Why read behavior is different? - Unix

This is a discussion on Why read behavior is different? - Unix ; Hi, I tried running this piece of code on FreeBSD 4.11, and then again on FreeBSD 6.2. #include #include #include #include #include #include int main(int argc, char** argv) { int bufsize = atoi(argv[2]); int f; int r; char* buffer = ...

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Thread: Why read behavior is different?

  1. Why read behavior is different?

    Hi,

    I tried running this piece of code on FreeBSD 4.11, and then again on
    FreeBSD 6.2.

    #include
    #include
    #include
    #include
    #include
    #include

    int main(int argc, char** argv)
    {
    int bufsize = atoi(argv[2]);
    int f;
    int r;
    char* buffer = new char[bufsize];
    if ( argc < 3 )
    {
    printf("wrong\n");
    exit(1);
    }

    f = open (argv[1], O_RDONLY);
    if (!f)
    {
    printf("cant open\n");
    exit(1);
    }

    r = 0;
    while ( (r = read (f, buffer, bufsize)) > 0)
    {
    fprintf(stdout, "%s", buffer);
    }

    if (r < 0)
    {
    printf("ERRROR\n");
    }

    close(f);
    return 0;
    }

    On FreeBSD 4.11
    -bash-2.05b$ ktrace ./zlib4 ./4.gz 10240
    -bash-2.05b$ kdump > 11
    -bash-2.05b$ grep bytes 11 | grep read
    84183 zlib4 GIO fd 3 read 128 bytes
    84183 zlib4 GIO fd 3 read 88 bytes
    84183 zlib4 GIO fd 3 read 4096 bytes
    84183 zlib4 GIO fd 3 read 4096 bytes
    84183 zlib4 GIO fd 3 read 4096 bytes
    84183 zlib4 GIO fd 3 read 4096 bytes
    84183 zlib4 GIO fd 3 read 10240 bytes
    84183 zlib4 GIO fd 3 read 10240 bytes
    84183 zlib4 GIO fd 3 read 10240 bytes
    84183 zlib4 GIO fd 3 read 10240 bytes
    84183 zlib4 GIO fd 3 read 10240 bytes
    84183 zlib4 GIO fd 3 read 10240 bytes
    84183 zlib4 GIO fd 3 read 10240 bytes
    84183 zlib4 GIO fd 3 read 10240 bytes
    84183 zlib4 GIO fd 3 read 10240 bytes
    84183 zlib4 GIO fd 3 read 10240 bytes
    84183 zlib4 GIO fd 3 read 10240 bytes
    84183 zlib4 GIO fd 3 read 10240 bytes
    84183 zlib4 GIO fd 3 read 10240 bytes
    ...

    On FreeBSD 6.2
    -bash-3.2$ ktrace ./zlib4 ./4.gz 10240
    -bash-3.2$ kdump > 44
    -bash-3.2$ grep bytes 44 | grep read
    72916 zlib4 GIO fd 3 read 128 bytes
    72916 zlib4 GIO fd 3 read 76 bytes
    72916 zlib4 GIO fd 3 read 4096 bytes
    72916 zlib4 GIO fd 3 read 4096 bytes
    72916 zlib4 GIO fd 3 read 4096 bytes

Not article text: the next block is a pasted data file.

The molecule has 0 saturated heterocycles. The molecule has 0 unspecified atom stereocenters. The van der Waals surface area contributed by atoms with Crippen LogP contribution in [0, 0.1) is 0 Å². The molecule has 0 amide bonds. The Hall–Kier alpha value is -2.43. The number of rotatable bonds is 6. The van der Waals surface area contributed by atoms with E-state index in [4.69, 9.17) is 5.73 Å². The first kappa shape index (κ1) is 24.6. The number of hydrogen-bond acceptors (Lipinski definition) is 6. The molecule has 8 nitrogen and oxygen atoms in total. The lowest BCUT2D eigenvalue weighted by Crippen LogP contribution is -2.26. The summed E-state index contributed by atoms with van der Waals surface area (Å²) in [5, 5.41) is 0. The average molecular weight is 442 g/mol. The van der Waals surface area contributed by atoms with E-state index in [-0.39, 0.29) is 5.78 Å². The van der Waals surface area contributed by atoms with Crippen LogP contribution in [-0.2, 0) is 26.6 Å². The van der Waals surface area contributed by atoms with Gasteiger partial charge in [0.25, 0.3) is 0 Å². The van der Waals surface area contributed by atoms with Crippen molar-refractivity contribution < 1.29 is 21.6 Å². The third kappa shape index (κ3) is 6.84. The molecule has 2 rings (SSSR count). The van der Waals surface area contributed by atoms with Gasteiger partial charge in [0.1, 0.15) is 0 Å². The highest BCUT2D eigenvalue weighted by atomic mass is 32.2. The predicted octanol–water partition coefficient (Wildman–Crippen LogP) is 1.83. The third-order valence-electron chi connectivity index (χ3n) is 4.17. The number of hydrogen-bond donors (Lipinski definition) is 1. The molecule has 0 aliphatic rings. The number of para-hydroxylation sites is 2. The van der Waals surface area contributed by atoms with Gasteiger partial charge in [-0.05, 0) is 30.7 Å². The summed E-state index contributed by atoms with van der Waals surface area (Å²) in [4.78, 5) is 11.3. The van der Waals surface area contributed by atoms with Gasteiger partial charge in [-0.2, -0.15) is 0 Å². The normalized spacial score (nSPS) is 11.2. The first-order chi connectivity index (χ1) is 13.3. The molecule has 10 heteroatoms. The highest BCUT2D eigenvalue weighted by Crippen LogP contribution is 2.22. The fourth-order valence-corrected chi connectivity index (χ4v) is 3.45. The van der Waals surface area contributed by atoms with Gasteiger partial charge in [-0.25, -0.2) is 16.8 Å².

72916 zlib4 GIO fd 3 read 4096 bytes
    72916 zlib4 GIO fd 3 read 4096 bytes
    72916 zlib4 GIO fd 3 read 4096 bytes
    72916 zlib4 GIO fd 3 read 4096 bytes
    72916 zlib4 GIO fd 3 read 4096 bytes
    72916 zlib4 GIO fd 3 read 4096 bytes
    72916 zlib4 GIO fd 3 read 4096 bytes
    72916 zlib4 GIO fd 3 read 4096 bytes
    72916 zlib4 GIO fd 3 read 4096 bytes
    72916 zlib4 GIO fd 3 read 4096 bytes
    72916 zlib4 GIO fd 3 read 4096 bytes
    72916 zlib4 GIO fd 3 read 4096 bytes

    I see using ktrace that the read system call in 6.2 just reads 4K per
    call, while 10K on FreeBSD 4.11. Could someone tell me why it's the
    case?

    Thanks ..


  2. Re: Why read behavior is different?

    Kelvin Moss writes:
    >Hi,
    >
    >I tried running this piece of code on FreeBSD 4.11, and then again on
    >FreeBSD 6.2.
    >
    >#include
    >#include
    >#include
    > #include
    > #include
    > #include
    >
    >int main(int argc, char** argv)
    >{
    > int bufsize = atoi(argv[2]);
    > int f;
    > int r;
    > char* buffer = new char[bufsize];
    > if ( argc < 3 )
    > {
    > printf("wrong\n");
    > exit(1);
    > }
    >
    > f = open (argv[1], O_RDONLY);
    > if (!f)
    > {
    > printf("cant open\n");
    > exit(1);
    > }
    >
    > r = 0;
    > while ( (r = read (f, buffer, bufsize)) > 0)


    You should really check for 'r == bufsize' to determine
    if the read was successful. r < bufsize is a short read
    (which shouldn't happen from a disk file unless you're up
    against the end-of-file). r == 0 is returned if the fd
    is positioned at the end-of-file mark, and r == -1 is
    returned if an error occurred.

    I suspect that you'll find that except for the last read,
    'r' is always == bufsize and that the 'read' system call is
    implemented in BSD's libc by calling a generic I/O system call (GIO). It looks
    like BSD's libc will break the 'read' into one or more GIO
    calls for some reason, and different versions of BSD have different
    implementations of the 'read' system call in libc. 4k happens to
    correspond to the system page size.

    You should probably pull the BSD libc source and check what its doing
    for the read system call.

    scott

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